Level of severity of each challenge from responses.

Figure 4: Level of severity of each challenge from responses.

Each participant realized the following key benefits:

  1. The participants agreed that the ranking of relevant technologies in many aspects was accurate and that their intuition, based on their experience, was correct. Some of the priorities they didn’t agree with (5–10 percent in most cases). The margin of error, however, was acceptable, and the proposed approach was viewed as a beneficial complement to their planning and decision-making process.

  2. It was discovered that using the proposed decision analysis framework reduces communication overhead when determining the relevance of technology to particular business demands. It was exceptionally quick to run a sensitivity analysis and check the resulting change in a couple of minutes, rather than having to have lengthy talks to do so. In a relatively short period, there was now a greater ability to check for numerous what-if scenarios.

  3. The participants were able to better focus their thoughts on the tool’s valuable elements. It was easy to determine how valuable the changes were in relation to the existing demands in the case of change in demand or needs of the organization. This supplied the organizations with solid data to use in the future about whether or not to include or remove technology and on what grounds.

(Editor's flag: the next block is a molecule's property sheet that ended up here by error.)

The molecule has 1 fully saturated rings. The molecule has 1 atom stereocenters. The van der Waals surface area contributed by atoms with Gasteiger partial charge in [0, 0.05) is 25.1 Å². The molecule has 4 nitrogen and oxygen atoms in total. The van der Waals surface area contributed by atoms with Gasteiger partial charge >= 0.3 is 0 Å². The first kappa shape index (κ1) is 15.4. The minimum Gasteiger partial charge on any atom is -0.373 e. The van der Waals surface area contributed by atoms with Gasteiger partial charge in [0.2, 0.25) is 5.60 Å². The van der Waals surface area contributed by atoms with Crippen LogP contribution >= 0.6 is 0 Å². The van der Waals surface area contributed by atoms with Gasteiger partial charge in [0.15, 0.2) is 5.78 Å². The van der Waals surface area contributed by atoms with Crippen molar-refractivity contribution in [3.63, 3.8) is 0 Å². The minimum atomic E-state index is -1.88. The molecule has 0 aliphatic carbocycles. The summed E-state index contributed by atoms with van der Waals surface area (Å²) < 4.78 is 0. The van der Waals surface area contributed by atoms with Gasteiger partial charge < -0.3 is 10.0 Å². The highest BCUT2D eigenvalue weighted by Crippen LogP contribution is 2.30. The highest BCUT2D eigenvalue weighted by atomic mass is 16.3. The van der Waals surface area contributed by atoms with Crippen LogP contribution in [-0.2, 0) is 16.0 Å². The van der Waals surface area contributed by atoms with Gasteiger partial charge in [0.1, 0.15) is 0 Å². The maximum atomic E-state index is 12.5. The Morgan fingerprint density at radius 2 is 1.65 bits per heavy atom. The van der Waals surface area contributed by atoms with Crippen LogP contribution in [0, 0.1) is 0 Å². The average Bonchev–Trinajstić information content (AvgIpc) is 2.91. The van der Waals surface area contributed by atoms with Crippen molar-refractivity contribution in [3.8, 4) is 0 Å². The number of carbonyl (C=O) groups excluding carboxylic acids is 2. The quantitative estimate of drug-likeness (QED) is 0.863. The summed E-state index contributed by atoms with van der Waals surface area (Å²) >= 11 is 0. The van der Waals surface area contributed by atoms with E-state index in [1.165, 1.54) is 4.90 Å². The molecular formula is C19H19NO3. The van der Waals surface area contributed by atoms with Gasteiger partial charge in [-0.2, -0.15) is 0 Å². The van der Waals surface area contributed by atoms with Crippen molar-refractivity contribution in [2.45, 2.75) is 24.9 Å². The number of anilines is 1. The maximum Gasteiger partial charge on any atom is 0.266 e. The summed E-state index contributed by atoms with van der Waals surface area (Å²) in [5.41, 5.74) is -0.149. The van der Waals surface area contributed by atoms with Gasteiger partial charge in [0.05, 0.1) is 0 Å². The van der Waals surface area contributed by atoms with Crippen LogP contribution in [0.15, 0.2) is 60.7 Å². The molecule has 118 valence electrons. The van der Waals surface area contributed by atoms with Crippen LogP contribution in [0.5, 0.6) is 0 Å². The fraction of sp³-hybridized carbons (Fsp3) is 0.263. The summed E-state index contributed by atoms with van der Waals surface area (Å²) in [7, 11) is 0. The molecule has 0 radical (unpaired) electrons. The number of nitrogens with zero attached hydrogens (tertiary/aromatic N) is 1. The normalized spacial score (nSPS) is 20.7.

4. Previously, business analysts had to rely on their talents and experience to accomplish this. Using a decision analysis framework to support their decision-making process reduced the cognitive burden necessary to manage many priorities, and trade-offs, and base their decisions around high-value objectives. For these activities, the ability to handle prerequisites and have the ranking output echo a potential delivery order was extremely useful. Overall, it positively impacts organizations.


In this research, we have attempted to persuade the reader that having a decision-making framework for deciding which technology is more relevant in comparison to available alternatives is truly beneficial, as it can result in significant time savings and efficient decision-making. The proposed approach helps decision makers answer the following questions: